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May 20-21 eclipse of sun is part of a longer cycle

The solar eclipse of May 20-21, 2012 is part of a cycle – called the Saros cycle – that repeats about every 18 years and 10 days.

By Fred Espenak

Every solar eclipse tends to repeat itself in an 18-year-10-day cycle (or 18-year-11-day depending on the number of intervening leap years) called the Saros. I say “tends to repeat” because the cycle isn’t perfect and only lasts 12 or 13 centuries. Although two eclipses separated by one Saros cycle (18 years and 10 or 11 days) are very similar to each other, they are not exact.

Annular eclipse of the sun – China to Texas – on May 20 or May 21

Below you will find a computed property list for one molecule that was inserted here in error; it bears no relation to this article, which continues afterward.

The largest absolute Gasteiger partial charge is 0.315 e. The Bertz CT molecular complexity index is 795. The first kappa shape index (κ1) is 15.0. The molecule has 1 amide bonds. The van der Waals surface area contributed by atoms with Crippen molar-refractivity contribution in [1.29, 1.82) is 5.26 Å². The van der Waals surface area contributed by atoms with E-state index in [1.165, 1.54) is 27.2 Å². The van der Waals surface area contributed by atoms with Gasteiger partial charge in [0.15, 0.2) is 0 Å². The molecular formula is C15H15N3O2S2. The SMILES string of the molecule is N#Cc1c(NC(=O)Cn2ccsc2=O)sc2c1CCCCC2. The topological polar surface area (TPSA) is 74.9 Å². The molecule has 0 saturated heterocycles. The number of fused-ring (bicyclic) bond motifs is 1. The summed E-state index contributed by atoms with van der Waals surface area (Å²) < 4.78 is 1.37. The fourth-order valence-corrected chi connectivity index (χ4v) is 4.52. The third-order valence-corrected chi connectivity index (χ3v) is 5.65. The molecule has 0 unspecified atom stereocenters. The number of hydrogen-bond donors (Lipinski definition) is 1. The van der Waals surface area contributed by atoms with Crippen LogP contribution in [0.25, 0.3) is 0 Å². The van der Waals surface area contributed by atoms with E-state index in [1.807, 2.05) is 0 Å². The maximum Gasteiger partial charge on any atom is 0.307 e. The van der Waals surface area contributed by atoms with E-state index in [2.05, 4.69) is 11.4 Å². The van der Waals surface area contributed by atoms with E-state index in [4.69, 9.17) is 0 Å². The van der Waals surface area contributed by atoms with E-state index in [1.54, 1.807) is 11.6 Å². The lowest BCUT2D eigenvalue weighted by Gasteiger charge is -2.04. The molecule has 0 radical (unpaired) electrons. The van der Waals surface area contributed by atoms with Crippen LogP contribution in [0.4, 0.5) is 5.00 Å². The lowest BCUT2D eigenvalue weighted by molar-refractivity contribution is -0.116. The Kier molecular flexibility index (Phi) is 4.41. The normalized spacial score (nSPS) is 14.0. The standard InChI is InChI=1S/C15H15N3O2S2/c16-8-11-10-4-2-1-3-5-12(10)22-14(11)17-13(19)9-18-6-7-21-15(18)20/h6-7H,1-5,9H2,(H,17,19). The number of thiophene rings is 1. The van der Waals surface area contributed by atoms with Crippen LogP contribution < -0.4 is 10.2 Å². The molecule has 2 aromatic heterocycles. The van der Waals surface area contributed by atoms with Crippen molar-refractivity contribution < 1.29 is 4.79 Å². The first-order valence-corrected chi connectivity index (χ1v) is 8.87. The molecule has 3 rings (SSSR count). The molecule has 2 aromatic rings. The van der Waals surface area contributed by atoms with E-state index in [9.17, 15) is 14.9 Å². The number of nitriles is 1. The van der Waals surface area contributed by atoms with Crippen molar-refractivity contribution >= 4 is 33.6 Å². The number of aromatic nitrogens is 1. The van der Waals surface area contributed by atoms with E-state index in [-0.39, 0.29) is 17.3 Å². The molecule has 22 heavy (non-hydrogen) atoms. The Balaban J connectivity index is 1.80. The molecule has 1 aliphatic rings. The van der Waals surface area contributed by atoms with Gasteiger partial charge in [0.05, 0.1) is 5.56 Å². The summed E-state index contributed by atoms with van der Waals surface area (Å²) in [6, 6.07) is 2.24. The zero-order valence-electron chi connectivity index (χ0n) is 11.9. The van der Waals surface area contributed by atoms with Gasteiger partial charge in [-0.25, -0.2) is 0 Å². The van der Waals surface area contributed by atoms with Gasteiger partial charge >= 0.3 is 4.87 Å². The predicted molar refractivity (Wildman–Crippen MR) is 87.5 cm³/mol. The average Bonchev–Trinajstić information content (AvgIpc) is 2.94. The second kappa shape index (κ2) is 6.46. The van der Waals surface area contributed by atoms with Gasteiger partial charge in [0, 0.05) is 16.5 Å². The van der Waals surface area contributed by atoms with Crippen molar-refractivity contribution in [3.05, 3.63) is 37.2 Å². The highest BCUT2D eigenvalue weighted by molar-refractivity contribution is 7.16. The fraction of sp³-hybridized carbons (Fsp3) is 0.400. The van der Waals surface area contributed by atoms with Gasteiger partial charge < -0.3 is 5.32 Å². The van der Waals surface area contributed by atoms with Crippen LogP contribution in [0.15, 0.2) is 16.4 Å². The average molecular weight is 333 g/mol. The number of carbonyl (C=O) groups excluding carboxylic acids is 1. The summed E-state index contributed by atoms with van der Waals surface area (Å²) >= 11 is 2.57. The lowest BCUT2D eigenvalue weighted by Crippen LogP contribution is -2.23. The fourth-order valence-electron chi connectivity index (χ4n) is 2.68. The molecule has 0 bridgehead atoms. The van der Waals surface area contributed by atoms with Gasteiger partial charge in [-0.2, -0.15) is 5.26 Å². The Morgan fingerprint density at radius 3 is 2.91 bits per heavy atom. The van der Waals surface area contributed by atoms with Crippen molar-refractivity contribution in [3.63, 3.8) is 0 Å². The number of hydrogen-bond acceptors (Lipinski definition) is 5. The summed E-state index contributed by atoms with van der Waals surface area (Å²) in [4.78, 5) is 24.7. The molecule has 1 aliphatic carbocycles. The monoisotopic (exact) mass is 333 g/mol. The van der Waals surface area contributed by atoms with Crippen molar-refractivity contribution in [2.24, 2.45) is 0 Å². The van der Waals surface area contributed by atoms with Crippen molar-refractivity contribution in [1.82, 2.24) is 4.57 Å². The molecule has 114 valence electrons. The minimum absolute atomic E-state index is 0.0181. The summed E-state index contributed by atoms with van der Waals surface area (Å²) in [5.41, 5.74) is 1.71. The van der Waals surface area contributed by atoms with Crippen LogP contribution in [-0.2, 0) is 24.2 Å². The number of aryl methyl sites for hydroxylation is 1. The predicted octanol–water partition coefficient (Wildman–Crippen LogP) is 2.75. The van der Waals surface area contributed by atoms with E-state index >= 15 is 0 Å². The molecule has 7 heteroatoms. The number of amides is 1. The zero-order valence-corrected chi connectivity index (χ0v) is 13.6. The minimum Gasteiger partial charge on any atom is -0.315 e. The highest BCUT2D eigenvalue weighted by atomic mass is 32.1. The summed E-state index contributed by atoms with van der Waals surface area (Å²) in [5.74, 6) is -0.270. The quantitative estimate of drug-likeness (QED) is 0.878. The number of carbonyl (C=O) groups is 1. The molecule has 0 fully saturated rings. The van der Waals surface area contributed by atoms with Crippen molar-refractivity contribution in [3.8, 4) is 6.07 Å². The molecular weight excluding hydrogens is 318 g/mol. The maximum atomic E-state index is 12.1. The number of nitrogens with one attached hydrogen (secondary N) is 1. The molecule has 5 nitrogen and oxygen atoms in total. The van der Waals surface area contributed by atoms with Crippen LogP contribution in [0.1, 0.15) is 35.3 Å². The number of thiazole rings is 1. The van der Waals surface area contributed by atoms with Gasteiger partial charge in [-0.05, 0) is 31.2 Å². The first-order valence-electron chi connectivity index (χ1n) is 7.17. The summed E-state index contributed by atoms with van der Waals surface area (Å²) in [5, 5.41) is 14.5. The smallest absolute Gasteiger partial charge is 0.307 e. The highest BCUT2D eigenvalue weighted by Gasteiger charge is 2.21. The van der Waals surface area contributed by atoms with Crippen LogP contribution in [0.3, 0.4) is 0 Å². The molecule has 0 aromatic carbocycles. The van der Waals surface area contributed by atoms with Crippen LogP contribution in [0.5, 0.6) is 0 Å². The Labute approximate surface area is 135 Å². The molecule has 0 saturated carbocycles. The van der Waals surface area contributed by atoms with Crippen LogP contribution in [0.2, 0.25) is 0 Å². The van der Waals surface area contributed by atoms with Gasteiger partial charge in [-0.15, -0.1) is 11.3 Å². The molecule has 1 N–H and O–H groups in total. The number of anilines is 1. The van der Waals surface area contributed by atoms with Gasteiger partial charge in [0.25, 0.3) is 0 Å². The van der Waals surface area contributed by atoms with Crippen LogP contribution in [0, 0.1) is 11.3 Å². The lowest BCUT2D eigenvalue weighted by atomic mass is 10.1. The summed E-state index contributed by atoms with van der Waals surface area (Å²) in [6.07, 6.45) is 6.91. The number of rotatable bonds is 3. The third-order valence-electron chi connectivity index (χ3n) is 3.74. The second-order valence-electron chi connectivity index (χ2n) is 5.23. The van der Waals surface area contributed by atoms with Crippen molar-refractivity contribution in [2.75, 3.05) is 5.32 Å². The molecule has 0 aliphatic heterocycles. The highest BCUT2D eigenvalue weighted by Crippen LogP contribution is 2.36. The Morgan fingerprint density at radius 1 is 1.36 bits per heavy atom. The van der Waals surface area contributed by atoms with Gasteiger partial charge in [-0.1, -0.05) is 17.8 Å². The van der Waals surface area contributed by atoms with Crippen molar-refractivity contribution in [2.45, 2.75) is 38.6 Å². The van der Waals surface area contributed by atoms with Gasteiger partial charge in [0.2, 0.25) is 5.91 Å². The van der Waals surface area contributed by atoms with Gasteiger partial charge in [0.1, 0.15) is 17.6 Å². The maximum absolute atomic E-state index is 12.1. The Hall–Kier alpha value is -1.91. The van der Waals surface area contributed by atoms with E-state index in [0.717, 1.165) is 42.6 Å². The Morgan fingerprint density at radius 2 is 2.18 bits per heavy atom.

Image copyright Fred Espenak. Used with permission.

Nevertheless, if we look 18 years into the past, we find that there was an annular solar eclipse on May 10, 1994. This eclipse passed centrally through the USA, and I photographed it near Toledo, Ohio. Those photos will give you a preview of what the May 20-21, 2012 eclipse will look like because the moon and sun are nearly at the same positions and distances as they were during the 1994 eclipse.

Find links to eclipse times for you

Fred Espenak

See more images of the 1994 annular eclipse on my gallery page of solar eclipses

For more information the eclipses and the Saros cycle, visit my web page on the NASA Eclipse web site

Fred Espenak on how to photograph a solar eclipse

Fred Espenak is Scientist Emeritus for Goddard Space Flight Center, and a retired NASA astrophysicist. He is known throughout the world for his work on eclipse predictions. His website lists dates and times for future solar eclipses through the year 2020.

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